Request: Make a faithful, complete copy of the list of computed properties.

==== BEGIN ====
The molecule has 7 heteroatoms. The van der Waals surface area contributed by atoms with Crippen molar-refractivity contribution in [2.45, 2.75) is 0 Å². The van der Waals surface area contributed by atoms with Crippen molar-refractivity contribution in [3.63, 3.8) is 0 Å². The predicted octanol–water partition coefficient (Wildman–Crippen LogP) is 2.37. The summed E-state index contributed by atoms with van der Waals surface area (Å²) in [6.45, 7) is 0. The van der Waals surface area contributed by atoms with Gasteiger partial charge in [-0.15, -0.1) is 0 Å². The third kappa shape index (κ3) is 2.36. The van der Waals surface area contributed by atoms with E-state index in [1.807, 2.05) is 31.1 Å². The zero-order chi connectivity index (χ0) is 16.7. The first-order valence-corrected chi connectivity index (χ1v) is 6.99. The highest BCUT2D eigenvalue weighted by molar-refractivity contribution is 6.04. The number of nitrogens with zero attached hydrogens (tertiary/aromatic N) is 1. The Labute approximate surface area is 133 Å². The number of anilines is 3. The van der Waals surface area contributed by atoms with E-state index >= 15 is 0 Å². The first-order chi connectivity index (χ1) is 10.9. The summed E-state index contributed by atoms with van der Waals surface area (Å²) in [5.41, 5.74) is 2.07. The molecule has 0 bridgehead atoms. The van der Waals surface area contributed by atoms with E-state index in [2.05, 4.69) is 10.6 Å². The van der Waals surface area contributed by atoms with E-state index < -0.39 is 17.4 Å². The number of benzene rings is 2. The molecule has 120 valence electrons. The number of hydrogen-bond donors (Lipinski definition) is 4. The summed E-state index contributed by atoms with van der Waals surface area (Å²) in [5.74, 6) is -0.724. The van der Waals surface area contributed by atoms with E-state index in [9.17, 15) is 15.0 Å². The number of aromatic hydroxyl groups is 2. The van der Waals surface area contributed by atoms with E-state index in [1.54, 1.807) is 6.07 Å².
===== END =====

The molecule has 7 heteroatoms. The van der Waals surface area contributed by atoms with Crippen molar-refractivity contribution in [2.45, 2.75) is 0 Å². The van der Waals surface area contributed by atoms with Crippen molar-refractivity contribution in [3.63, 3.8) is 0 Å². The predicted octanol–water partition coefficient (Wildman–Crippen LogP) is 2.37. The summed E-state index contributed by atoms with van der Waals surface area (Å²) in [6.45, 7) is 0. The van der Waals surface area contributed by atoms with Gasteiger partial charge in [-0.15, -0.1) is 0 Å². The third kappa shape index (κ3) is 2.36. The van der Waals surface area contributed by atoms with E-state index in [1.807, 2.05) is 31.1 Å². The zero-order chi connectivity index (χ0) is 16.7. The first-order valence-corrected chi connectivity index (χ1v) is 6.99. The highest BCUT2D eigenvalue weighted by molar-refractivity contribution is 6.04. The number of nitrogens with zero attached hydrogens (tertiary/aromatic N) is 1. The Labute approximate surface area is 133 Å². The number of anilines is 3. The van der Waals surface area contributed by atoms with E-state index >= 15 is 0 Å². The first-order chi connectivity index (χ1) is 10.9. The summed E-state index contributed by atoms with van der Waals surface area (Å²) in [5.41, 5.74) is 2.07. The molecule has 0 bridgehead atoms. The van der Waals surface area contributed by atoms with E-state index in [2.05, 4.69) is 10.6 Å². The van der Waals surface area contributed by atoms with E-state index < -0.39 is 17.4 Å². The number of benzene rings is 2. The molecule has 120 valence electrons. The number of hydrogen-bond donors (Lipinski definition) is 4. The summed E-state index contributed by atoms with van der Waals surface area (Å²) in [5.74, 6) is -0.724. The van der Waals surface area contributed by atoms with E-state index in [9.17, 15) is 15.0 Å². The number of aromatic hydroxyl groups is 2. The van der Waals surface area contributed by atoms with E-state index in [1.54, 1.807) is 6.07 Å².